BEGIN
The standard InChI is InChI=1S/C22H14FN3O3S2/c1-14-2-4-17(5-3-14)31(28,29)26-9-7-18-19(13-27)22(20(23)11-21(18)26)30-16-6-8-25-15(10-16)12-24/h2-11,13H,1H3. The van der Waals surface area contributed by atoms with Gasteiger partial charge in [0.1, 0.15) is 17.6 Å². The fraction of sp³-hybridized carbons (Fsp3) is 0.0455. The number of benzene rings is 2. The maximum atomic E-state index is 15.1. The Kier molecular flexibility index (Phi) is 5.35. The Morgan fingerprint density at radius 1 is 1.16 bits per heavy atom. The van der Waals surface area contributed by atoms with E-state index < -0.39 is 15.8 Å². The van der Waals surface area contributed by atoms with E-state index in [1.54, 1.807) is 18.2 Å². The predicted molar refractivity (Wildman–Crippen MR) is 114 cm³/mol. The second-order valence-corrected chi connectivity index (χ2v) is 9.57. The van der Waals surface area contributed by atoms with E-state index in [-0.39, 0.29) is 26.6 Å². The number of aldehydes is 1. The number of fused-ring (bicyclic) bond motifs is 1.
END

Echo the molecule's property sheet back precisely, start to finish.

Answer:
The standard InChI is InChI=1S/C22H14FN3O3S2/c1-14-2-4-17(5-3-14)31(28,29)26-9-7-18-19(13-27)22(20(23)11-21(18)26)30-16-6-8-25-15(10-16)12-24/h2-11,13H,1H3. The van der Waals surface area contributed by atoms with Gasteiger partial charge in [0.1, 0.15) is 17.6 Å². The fraction of sp³-hybridized carbons (Fsp3) is 0.0455. The number of benzene rings is 2. The maximum atomic E-state index is 15.1. The Kier molecular flexibility index (Phi) is 5.35. The Morgan fingerprint density at radius 1 is 1.16 bits per heavy atom. The van der Waals surface area contributed by atoms with E-state index < -0.39 is 15.8 Å². The van der Waals surface area contributed by atoms with E-state index in [1.54, 1.807) is 18.2 Å². The predicted molar refractivity (Wildman–Crippen MR) is 114 cm³/mol. The second-order valence-corrected chi connectivity index (χ2v) is 9.57. The van der Waals surface area contributed by atoms with E-state index in [-0.39, 0.29) is 26.6 Å². The number of aldehydes is 1. The number of fused-ring (bicyclic) bond motifs is 1.